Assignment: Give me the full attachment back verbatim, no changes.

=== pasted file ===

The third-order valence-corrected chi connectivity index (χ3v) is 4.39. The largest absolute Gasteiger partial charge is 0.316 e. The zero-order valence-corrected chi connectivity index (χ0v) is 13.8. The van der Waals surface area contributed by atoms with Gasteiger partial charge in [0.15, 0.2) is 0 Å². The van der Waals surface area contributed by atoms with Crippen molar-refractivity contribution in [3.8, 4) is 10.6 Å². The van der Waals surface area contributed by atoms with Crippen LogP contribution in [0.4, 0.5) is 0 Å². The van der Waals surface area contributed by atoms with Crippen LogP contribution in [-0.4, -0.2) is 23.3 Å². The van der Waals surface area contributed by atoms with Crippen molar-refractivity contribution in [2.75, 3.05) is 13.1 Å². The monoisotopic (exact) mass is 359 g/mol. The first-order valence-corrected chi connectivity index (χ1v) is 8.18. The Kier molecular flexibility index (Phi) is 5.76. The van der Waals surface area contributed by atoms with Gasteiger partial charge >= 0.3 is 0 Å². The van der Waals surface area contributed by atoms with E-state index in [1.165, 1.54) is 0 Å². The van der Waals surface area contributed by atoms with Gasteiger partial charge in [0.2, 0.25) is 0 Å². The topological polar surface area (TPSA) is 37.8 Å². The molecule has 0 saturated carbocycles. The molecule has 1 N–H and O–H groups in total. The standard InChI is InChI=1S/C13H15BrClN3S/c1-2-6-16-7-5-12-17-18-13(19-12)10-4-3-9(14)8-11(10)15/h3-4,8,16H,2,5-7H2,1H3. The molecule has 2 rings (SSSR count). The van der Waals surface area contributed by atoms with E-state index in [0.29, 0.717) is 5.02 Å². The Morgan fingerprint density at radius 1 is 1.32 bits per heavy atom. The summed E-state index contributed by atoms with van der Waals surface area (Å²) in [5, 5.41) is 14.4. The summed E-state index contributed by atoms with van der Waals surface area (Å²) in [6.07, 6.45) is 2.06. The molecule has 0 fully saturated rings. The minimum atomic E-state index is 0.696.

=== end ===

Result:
The third-order valence-corrected chi connectivity index (χ3v) is 4.39. The largest absolute Gasteiger partial charge is 0.316 e. The zero-order valence-corrected chi connectivity index (χ0v) is 13.8. The van der Waals surface area contributed by atoms with Gasteiger partial charge in [0.15, 0.2) is 0 Å². The van der Waals surface area contributed by atoms with Crippen molar-refractivity contribution in [3.8, 4) is 10.6 Å². The van der Waals surface area contributed by atoms with Crippen LogP contribution in [0.4, 0.5) is 0 Å². The van der Waals surface area contributed by atoms with Crippen LogP contribution in [-0.4, -0.2) is 23.3 Å². The van der Waals surface area contributed by atoms with Crippen molar-refractivity contribution in [2.75, 3.05) is 13.1 Å². The monoisotopic (exact) mass is 359 g/mol. The first-order valence-corrected chi connectivity index (χ1v) is 8.18. The Kier molecular flexibility index (Phi) is 5.76. The van der Waals surface area contributed by atoms with Gasteiger partial charge >= 0.3 is 0 Å². The van der Waals surface area contributed by atoms with E-state index in [1.165, 1.54) is 0 Å². The van der Waals surface area contributed by atoms with Gasteiger partial charge in [0.2, 0.25) is 0 Å². The topological polar surface area (TPSA) is 37.8 Å². The molecule has 0 saturated carbocycles. The molecule has 1 N–H and O–H groups in total. The standard InChI is InChI=1S/C13H15BrClN3S/c1-2-6-16-7-5-12-17-18-13(19-12)10-4-3-9(14)8-11(10)15/h3-4,8,16H,2,5-7H2,1H3. The molecule has 2 rings (SSSR count). The van der Waals surface area contributed by atoms with E-state index in [0.29, 0.717) is 5.02 Å². The Morgan fingerprint density at radius 1 is 1.32 bits per heavy atom. The summed E-state index contributed by atoms with van der Waals surface area (Å²) in [5, 5.41) is 14.4. The summed E-state index contributed by atoms with van der Waals surface area (Å²) in [6.07, 6.45) is 2.06. The molecule has 0 fully saturated rings. The minimum atomic E-state index is 0.696.